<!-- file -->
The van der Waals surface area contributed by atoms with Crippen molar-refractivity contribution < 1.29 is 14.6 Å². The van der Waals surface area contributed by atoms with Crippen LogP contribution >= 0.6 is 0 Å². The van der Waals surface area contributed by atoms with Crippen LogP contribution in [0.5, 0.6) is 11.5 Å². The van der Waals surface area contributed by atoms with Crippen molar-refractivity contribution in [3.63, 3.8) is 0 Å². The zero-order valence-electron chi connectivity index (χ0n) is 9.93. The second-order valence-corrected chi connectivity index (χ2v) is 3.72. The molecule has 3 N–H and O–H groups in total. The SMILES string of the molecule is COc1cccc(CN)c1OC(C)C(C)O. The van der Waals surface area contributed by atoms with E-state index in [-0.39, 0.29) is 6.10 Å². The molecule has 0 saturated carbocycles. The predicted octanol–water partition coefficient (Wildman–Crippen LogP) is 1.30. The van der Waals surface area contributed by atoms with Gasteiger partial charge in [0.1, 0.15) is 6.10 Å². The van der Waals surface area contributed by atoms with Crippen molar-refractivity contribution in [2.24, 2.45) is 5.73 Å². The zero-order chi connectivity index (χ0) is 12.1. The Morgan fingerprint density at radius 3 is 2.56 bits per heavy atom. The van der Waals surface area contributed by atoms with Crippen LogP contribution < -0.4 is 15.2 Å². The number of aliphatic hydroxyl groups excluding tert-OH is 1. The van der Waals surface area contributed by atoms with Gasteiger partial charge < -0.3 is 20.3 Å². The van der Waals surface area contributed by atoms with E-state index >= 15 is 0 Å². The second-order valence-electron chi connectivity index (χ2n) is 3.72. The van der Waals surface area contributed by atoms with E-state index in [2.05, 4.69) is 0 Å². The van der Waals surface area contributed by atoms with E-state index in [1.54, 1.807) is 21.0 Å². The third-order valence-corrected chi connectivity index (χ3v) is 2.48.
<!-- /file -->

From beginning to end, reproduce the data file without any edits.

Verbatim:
The van der Waals surface area contributed by atoms with Crippen molar-refractivity contribution < 1.29 is 14.6 Å². The van der Waals surface area contributed by atoms with Crippen LogP contribution >= 0.6 is 0 Å². The van der Waals surface area contributed by atoms with Crippen LogP contribution in [0.5, 0.6) is 11.5 Å². The van der Waals surface area contributed by atoms with Crippen molar-refractivity contribution in [3.63, 3.8) is 0 Å². The zero-order valence-electron chi connectivity index (χ0n) is 9.93. The second-order valence-corrected chi connectivity index (χ2v) is 3.72. The molecule has 3 N–H and O–H groups in total. The SMILES string of the molecule is COc1cccc(CN)c1OC(C)C(C)O. The van der Waals surface area contributed by atoms with E-state index in [-0.39, 0.29) is 6.10 Å². The molecule has 0 saturated carbocycles. The predicted octanol–water partition coefficient (Wildman–Crippen LogP) is 1.30. The van der Waals surface area contributed by atoms with Gasteiger partial charge in [0.1, 0.15) is 6.10 Å². The van der Waals surface area contributed by atoms with Crippen molar-refractivity contribution in [2.24, 2.45) is 5.73 Å². The zero-order chi connectivity index (χ0) is 12.1. The Morgan fingerprint density at radius 3 is 2.56 bits per heavy atom. The van der Waals surface area contributed by atoms with Crippen LogP contribution < -0.4 is 15.2 Å². The number of aliphatic hydroxyl groups excluding tert-OH is 1. The van der Waals surface area contributed by atoms with Gasteiger partial charge < -0.3 is 20.3 Å². The van der Waals surface area contributed by atoms with E-state index >= 15 is 0 Å². The second-order valence-electron chi connectivity index (χ2n) is 3.72. The van der Waals surface area contributed by atoms with E-state index in [2.05, 4.69) is 0 Å². The van der Waals surface area contributed by atoms with E-state index in [1.54, 1.807) is 21.0 Å². The third-order valence-corrected chi connectivity index (χ3v) is 2.48.